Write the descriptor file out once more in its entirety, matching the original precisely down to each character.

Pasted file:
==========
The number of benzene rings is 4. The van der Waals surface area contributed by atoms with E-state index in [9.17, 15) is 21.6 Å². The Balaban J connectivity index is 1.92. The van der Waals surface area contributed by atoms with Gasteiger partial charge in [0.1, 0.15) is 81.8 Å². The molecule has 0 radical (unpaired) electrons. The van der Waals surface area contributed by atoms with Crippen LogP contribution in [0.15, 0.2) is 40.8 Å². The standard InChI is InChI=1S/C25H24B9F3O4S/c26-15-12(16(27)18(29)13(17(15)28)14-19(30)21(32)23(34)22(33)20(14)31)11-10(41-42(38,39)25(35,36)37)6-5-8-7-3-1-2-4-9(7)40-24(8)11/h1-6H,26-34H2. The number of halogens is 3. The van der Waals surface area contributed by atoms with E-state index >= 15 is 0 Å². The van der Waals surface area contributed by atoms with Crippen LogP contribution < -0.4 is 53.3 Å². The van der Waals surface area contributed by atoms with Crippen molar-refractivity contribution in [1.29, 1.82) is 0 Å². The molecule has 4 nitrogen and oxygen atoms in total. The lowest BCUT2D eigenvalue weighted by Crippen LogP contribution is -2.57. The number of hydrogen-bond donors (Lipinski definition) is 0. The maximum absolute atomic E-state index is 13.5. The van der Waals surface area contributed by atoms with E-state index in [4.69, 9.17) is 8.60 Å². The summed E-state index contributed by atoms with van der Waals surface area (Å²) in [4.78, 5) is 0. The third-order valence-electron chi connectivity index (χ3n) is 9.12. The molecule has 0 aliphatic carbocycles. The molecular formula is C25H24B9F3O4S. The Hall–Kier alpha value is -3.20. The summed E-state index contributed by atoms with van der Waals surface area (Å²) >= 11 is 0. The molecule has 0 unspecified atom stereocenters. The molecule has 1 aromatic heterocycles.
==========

The number of benzene rings is 4. The van der Waals surface area contributed by atoms with E-state index in [9.17, 15) is 21.6 Å². The Balaban J connectivity index is 1.92. The van der Waals surface area contributed by atoms with Gasteiger partial charge in [0.1, 0.15) is 81.8 Å². The molecule has 0 radical (unpaired) electrons. The van der Waals surface area contributed by atoms with Crippen LogP contribution in [0.15, 0.2) is 40.8 Å². The standard InChI is InChI=1S/C25H24B9F3O4S/c26-15-12(16(27)18(29)13(17(15)28)14-19(30)21(32)23(34)22(33)20(14)31)11-10(41-42(38,39)25(35,36)37)6-5-8-7-3-1-2-4-9(7)40-24(8)11/h1-6H,26-34H2. The number of halogens is 3. The van der Waals surface area contributed by atoms with E-state index >= 15 is 0 Å². The van der Waals surface area contributed by atoms with Crippen LogP contribution < -0.4 is 53.3 Å². The van der Waals surface area contributed by atoms with Crippen molar-refractivity contribution in [1.29, 1.82) is 0 Å². The molecule has 4 nitrogen and oxygen atoms in total. The lowest BCUT2D eigenvalue weighted by Crippen LogP contribution is -2.57. The number of hydrogen-bond donors (Lipinski definition) is 0. The maximum absolute atomic E-state index is 13.5. The van der Waals surface area contributed by atoms with E-state index in [4.69, 9.17) is 8.60 Å². The summed E-state index contributed by atoms with van der Waals surface area (Å²) in [4.78, 5) is 0. The third-order valence-electron chi connectivity index (χ3n) is 9.12. The molecule has 0 aliphatic carbocycles. The molecular formula is C25H24B9F3O4S. The Hall–Kier alpha value is -3.20. The summed E-state index contributed by atoms with van der Waals surface area (Å²) >= 11 is 0. The molecule has 0 unspecified atom stereocenters. The molecule has 1 aromatic heterocycles.